With summer months around the corner, so can be snake bites. Here is what to do, and not to do, if you get a snake bite, according to Bo Burns, D.O. FACEP, who practices at Hillcrest:
What to do:
• Get a safe distance away from the snake after a suspected bite before reevaluating.
• Examine your skin or footwear for bite marks.
• Pain, swelling, bruising, bleeding are signs of a snake bite as is a metallic taste in your mouth.
• If you are bitten, make immediate preparations to get to a hospital. Call 911 or 1-800-222-1222 for a local poison control center.
• Remove any kind of jewelry or tight, constrictive clothing around the infected area because of possible swelling. For example, if bitten on the left hand, take off your wedding band while able.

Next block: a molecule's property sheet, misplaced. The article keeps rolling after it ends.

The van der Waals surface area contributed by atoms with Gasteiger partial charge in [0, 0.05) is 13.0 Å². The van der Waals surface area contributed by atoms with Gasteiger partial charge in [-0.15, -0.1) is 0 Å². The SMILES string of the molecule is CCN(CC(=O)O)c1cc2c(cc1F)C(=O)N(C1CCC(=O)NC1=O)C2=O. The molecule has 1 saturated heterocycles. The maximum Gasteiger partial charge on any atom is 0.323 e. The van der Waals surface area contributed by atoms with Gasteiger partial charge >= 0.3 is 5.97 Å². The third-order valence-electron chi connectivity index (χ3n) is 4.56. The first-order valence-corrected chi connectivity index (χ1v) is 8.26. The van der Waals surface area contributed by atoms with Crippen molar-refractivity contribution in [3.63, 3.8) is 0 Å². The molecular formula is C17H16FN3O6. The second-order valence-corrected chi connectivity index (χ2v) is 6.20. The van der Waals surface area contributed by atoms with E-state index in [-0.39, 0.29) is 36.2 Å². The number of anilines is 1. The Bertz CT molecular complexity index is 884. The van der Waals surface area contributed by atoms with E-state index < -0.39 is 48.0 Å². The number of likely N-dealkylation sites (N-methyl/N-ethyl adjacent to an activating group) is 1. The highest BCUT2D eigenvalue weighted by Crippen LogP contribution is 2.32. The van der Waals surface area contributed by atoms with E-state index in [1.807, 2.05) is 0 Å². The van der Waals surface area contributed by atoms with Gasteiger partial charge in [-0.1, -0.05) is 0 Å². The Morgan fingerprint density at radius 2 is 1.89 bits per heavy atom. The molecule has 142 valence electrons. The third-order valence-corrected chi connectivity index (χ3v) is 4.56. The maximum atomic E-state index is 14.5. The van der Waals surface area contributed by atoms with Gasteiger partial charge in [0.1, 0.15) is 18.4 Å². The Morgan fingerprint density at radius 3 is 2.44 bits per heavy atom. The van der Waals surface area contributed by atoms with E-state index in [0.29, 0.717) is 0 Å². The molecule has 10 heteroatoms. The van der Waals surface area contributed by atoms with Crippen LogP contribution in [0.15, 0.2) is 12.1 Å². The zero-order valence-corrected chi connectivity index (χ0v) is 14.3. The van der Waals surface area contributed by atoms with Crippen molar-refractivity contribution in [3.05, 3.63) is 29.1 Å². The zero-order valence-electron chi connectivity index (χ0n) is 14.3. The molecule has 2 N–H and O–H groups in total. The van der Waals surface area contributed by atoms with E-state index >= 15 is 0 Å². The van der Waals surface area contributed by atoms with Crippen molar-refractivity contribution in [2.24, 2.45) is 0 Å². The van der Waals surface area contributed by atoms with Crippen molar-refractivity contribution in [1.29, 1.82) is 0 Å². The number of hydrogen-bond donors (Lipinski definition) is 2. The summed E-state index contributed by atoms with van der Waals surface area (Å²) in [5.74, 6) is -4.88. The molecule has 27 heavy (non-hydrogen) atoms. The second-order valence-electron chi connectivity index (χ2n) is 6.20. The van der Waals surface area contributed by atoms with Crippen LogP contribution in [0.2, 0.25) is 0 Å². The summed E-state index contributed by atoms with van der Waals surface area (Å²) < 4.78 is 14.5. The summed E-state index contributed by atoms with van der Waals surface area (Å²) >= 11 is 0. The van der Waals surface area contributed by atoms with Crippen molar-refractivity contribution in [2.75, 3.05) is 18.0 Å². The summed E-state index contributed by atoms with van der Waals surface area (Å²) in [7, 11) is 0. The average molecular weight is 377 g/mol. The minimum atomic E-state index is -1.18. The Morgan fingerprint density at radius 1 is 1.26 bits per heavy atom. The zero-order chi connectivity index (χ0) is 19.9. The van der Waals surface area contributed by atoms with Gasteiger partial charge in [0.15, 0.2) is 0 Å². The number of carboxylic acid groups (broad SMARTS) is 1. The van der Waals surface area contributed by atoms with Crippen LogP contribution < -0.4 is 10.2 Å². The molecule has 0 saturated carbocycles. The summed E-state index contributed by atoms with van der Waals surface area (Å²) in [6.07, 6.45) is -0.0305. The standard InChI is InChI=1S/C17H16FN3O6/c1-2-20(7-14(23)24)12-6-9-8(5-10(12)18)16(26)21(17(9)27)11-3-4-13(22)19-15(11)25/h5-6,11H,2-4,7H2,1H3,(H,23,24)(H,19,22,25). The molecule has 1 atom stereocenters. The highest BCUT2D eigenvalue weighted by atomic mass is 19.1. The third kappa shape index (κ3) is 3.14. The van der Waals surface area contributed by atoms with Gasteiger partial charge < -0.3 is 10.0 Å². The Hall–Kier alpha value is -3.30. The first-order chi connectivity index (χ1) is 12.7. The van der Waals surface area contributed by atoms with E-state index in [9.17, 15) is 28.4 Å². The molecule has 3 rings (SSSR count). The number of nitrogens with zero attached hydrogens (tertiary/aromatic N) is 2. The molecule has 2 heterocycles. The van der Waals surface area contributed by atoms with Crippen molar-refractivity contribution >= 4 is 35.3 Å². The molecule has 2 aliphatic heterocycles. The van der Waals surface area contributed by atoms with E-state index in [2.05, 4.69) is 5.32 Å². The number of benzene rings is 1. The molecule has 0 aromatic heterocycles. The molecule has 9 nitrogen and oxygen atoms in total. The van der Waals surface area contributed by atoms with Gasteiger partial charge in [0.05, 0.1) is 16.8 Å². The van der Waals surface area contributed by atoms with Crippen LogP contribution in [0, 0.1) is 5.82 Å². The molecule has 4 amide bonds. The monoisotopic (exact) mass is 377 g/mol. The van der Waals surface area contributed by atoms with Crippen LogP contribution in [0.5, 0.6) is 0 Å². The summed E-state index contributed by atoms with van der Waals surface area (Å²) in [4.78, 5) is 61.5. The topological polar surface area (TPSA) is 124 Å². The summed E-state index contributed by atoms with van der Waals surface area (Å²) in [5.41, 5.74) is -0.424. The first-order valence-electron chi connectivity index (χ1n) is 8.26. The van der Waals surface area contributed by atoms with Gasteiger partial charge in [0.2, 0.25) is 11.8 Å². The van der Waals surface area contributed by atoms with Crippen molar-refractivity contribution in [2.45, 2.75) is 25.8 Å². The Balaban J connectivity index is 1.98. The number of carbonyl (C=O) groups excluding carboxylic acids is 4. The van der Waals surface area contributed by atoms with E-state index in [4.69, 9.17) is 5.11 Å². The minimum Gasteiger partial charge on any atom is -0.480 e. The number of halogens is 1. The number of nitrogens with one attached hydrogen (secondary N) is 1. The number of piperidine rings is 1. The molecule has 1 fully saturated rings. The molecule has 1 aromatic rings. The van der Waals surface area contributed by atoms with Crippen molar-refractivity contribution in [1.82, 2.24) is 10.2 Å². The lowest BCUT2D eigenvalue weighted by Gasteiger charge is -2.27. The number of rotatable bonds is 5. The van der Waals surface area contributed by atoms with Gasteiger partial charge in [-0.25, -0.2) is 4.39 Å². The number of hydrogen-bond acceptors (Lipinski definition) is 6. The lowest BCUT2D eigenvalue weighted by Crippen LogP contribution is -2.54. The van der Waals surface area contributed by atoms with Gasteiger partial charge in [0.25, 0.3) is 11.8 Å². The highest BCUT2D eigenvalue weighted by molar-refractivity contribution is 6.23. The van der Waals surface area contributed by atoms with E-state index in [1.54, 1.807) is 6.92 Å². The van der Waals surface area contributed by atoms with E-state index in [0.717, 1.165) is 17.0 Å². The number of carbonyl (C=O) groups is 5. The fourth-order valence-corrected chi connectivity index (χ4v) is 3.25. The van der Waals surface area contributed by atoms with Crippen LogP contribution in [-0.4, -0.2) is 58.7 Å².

• If able, clean the wound with soap and water.
What not to do:
• Do not bring the body of the snake to the hospital with you.
• Do not make a tourniquet for immediate assistance if bitten. Boyd said self-made tourniquets can make the bite worse as they typically isolate the venom.
• Do not cut the wound open or attempt to suck out the poison.
• Do not apply ice or electric shock to the area. Neither is effective in recovering from a bite and either could further damage your tissue.
Boyd said snake bites are most common around warm and wet areas, such as lakes, creeks or rivers around Oklahoma, and Oklahomans most commonly encounter bites from copperhead snakes.
Venomous and nonvenomous snakes share many different physical traits. Boyd recommended oksnakes.org, a website established by Tulsa Zoo personnel, as a source to learn more about the different snakes around Oklahoma.